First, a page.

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The ALTA/NSPS Liaison Committee (consisting of both the American Land Title Association and the National Society of Professional Surveyors) has approved modifications to the 2011 version of the Minimum Standard Detail Requirements for ALTA/NSPS Land Title Surveys. The new version will be referred to as the 2016 Standards.
These standards will be effective on February 23, 2016. Why was this date chosen? In ancient Roman religion, Terminus was the god who protected boundary markers. The name “Terminus” was the Latin word for a boundary marker. On February 23rd, Roman landowners celebrated a festival called the “Terminalia” in honor of Terminus.
This article is intended to provide a broad overview of those changes to the land title survey standards that will be of the most significance to the title insurance industry and real estate practitioners.
A complete copy of the 2016 Standards can be found HERE.
It is suggested that you print out a copy and follow along as the sections are discussed below:
Section 5 Fieldwork
Section 5 of the 2016 Standards generally concerns the fieldwork of the surveyor.
Section 5.B.ii. Rights of Way and Access
Section 5.B.ii. of the 2011 Standards imposed a duty on the surveyor to show the “width and location of the traveled way.” Under the 2016 Standards, this amended section now requires the land surveyor to also show “the location of each edge of the traveled way” unless there is no access from the land to said traveled way. In addition, the 2016 Standards include a reference to divided streets and highways.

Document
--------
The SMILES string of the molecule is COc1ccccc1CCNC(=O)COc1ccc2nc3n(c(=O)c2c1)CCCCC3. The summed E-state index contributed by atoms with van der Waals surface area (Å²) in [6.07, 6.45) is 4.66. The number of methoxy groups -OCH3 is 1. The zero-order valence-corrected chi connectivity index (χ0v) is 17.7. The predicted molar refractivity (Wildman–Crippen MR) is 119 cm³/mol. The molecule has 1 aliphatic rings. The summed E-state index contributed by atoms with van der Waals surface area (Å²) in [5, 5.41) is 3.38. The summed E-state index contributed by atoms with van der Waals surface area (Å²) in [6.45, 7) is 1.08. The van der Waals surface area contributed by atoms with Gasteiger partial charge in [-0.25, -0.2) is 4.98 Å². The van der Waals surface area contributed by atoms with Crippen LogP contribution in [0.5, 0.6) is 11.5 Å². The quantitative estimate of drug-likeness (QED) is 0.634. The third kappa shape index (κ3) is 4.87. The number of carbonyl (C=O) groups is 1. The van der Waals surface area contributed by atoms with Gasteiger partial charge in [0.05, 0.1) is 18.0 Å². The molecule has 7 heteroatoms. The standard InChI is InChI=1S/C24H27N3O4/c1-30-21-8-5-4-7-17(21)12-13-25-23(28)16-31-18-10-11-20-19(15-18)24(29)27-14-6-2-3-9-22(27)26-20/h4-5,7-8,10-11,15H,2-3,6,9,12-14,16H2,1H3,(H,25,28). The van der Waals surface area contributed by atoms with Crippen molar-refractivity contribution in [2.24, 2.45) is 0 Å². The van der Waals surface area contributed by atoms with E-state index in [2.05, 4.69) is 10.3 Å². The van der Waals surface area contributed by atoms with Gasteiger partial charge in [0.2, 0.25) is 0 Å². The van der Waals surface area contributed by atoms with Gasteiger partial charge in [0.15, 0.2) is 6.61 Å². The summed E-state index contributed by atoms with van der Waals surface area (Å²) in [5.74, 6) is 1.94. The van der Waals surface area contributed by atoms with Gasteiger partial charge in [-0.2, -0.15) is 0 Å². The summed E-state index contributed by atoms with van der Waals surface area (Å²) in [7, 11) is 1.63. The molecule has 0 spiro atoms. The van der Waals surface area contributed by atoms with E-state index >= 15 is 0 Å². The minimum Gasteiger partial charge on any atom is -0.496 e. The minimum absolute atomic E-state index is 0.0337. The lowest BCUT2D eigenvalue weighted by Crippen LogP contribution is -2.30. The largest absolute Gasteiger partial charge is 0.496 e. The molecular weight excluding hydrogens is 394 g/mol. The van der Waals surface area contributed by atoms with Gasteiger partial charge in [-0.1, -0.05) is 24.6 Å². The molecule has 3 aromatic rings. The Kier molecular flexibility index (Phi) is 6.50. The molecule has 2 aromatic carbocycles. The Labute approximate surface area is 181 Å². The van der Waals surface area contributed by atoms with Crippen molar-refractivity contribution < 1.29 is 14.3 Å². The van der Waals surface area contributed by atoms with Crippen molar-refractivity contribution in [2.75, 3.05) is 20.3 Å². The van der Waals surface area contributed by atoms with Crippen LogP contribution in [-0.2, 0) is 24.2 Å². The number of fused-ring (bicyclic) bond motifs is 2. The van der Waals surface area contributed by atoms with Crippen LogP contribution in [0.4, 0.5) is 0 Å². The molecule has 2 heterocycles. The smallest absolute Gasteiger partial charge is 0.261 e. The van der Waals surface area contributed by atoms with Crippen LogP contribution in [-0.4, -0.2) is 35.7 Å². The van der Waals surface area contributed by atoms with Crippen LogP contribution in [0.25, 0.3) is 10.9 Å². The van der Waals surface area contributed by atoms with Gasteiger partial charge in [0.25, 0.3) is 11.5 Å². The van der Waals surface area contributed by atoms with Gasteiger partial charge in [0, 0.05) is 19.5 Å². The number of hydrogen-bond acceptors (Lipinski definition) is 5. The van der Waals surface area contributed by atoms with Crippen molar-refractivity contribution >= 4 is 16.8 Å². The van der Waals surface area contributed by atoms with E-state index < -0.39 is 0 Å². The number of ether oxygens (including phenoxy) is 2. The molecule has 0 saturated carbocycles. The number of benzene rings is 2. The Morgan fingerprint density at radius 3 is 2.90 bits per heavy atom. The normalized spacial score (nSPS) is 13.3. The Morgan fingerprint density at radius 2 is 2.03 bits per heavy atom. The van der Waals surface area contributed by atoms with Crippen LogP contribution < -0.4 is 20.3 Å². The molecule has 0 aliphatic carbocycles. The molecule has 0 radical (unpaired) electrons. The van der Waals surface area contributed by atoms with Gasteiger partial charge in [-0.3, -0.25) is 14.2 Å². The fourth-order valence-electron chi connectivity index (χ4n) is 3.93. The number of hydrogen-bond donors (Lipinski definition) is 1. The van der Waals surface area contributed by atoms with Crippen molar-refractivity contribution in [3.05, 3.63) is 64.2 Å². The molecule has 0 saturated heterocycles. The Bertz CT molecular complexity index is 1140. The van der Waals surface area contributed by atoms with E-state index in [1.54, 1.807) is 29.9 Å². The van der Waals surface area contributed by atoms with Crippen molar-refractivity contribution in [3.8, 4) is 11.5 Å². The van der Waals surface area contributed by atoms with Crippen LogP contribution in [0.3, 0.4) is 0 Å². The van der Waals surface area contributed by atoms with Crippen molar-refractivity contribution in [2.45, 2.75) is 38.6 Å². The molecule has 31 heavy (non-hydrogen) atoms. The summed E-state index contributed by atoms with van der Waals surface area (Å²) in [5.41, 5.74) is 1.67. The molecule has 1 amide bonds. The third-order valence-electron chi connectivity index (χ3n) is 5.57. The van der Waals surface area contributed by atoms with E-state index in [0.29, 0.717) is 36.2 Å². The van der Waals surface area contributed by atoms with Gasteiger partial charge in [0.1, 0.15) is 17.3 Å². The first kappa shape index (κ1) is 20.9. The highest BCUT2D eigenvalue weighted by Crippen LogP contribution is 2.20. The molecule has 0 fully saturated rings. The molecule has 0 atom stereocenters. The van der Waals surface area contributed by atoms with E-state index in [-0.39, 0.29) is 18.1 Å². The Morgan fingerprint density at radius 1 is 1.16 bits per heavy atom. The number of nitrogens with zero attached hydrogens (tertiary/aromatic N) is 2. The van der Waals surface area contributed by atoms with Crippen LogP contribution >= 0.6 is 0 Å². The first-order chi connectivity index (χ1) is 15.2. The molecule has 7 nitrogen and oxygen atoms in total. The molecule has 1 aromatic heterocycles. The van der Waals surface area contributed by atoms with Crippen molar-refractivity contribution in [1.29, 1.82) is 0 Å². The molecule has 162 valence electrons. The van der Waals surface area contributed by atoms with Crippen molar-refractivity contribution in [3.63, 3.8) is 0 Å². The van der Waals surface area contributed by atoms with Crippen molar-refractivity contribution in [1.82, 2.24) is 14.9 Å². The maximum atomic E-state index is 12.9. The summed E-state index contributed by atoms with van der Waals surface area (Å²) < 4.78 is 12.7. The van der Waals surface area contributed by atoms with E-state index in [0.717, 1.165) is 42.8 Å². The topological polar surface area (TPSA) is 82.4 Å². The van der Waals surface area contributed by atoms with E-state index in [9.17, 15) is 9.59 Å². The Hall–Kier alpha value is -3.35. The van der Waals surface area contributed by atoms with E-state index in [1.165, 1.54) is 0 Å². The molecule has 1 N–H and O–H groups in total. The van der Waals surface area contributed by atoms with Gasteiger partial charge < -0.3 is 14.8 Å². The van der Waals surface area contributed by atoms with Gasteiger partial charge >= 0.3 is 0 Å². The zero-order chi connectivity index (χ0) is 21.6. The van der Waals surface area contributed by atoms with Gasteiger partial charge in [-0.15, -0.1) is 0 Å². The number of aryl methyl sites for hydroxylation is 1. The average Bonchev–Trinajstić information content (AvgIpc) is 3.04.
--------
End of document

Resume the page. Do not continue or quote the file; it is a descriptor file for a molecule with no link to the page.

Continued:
The term “traveled way” is a term of art, used in many court decisions. It has been defined as “the portion of the roadway used for movement of through traffic.”
In other words, although a plat of a residential subdivision may indicate that the dedicated roads have a width of 50 feet, the distance from one edge of the surface of the asphalt to the opposite edge of the asphalt may be only 29 feet. The land surveyor will have to show both widths—the width of the dedicated road and also the width of the asphalt—on the plat of survey.
This additional information should be helpful to those trying to determine access to a particular parcel of land, including curb cuts.
Section 5.B.ii. of the 2016 Standards is as follows. The italicized words are new.
The name of any street, highway or other public or private way abutting the surveyed property, together with the width of the traveled way and the location of each edge of the traveled way including on divided streets and highways. If the documents provided to or obtained by the surveyor pursuant to Section 4 indicate no access from the surveyed property to the abutting street or highway, the width and location of the traveled way need not be located.